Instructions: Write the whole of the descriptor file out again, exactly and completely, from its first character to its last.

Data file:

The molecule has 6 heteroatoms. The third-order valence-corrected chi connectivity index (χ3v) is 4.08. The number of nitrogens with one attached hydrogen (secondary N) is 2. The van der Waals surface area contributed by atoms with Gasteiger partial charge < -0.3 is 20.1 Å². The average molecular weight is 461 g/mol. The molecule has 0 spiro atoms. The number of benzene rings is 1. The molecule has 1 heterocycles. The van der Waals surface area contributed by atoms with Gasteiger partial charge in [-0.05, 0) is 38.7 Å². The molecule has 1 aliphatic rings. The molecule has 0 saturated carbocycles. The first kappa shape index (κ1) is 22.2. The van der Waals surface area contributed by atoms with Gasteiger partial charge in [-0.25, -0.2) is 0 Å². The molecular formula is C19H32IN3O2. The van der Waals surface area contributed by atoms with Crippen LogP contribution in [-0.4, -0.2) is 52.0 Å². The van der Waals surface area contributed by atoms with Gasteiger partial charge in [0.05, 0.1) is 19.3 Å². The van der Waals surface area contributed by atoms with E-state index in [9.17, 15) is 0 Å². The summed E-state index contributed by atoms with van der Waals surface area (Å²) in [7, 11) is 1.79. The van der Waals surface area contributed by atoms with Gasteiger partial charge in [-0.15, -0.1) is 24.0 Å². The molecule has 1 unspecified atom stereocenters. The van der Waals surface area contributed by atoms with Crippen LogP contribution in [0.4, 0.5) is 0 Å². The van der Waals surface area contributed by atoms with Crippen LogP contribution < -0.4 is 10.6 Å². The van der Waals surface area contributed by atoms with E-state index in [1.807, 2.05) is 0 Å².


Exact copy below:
The molecule has 6 heteroatoms. The third-order valence-corrected chi connectivity index (χ3v) is 4.08. The number of nitrogens with one attached hydrogen (secondary N) is 2. The van der Waals surface area contributed by atoms with Gasteiger partial charge < -0.3 is 20.1 Å². The average molecular weight is 461 g/mol. The molecule has 0 spiro atoms. The number of benzene rings is 1. The molecule has 1 heterocycles. The van der Waals surface area contributed by atoms with Gasteiger partial charge in [-0.05, 0) is 38.7 Å². The molecule has 1 aliphatic rings. The molecule has 0 saturated carbocycles. The first kappa shape index (κ1) is 22.2. The van der Waals surface area contributed by atoms with Gasteiger partial charge in [-0.25, -0.2) is 0 Å². The molecular formula is C19H32IN3O2. The van der Waals surface area contributed by atoms with Crippen LogP contribution in [-0.4, -0.2) is 52.0 Å². The van der Waals surface area contributed by atoms with Gasteiger partial charge in [0.05, 0.1) is 19.3 Å². The van der Waals surface area contributed by atoms with E-state index in [9.17, 15) is 0 Å². The summed E-state index contributed by atoms with van der Waals surface area (Å²) in [7, 11) is 1.79. The van der Waals surface area contributed by atoms with Gasteiger partial charge in [-0.15, -0.1) is 24.0 Å². The molecule has 1 unspecified atom stereocenters. The van der Waals surface area contributed by atoms with Crippen LogP contribution in [0.4, 0.5) is 0 Å². The van der Waals surface area contributed by atoms with Crippen LogP contribution < -0.4 is 10.6 Å². The van der Waals surface area contributed by atoms with E-state index in [1.807, 2.05) is 0 Å².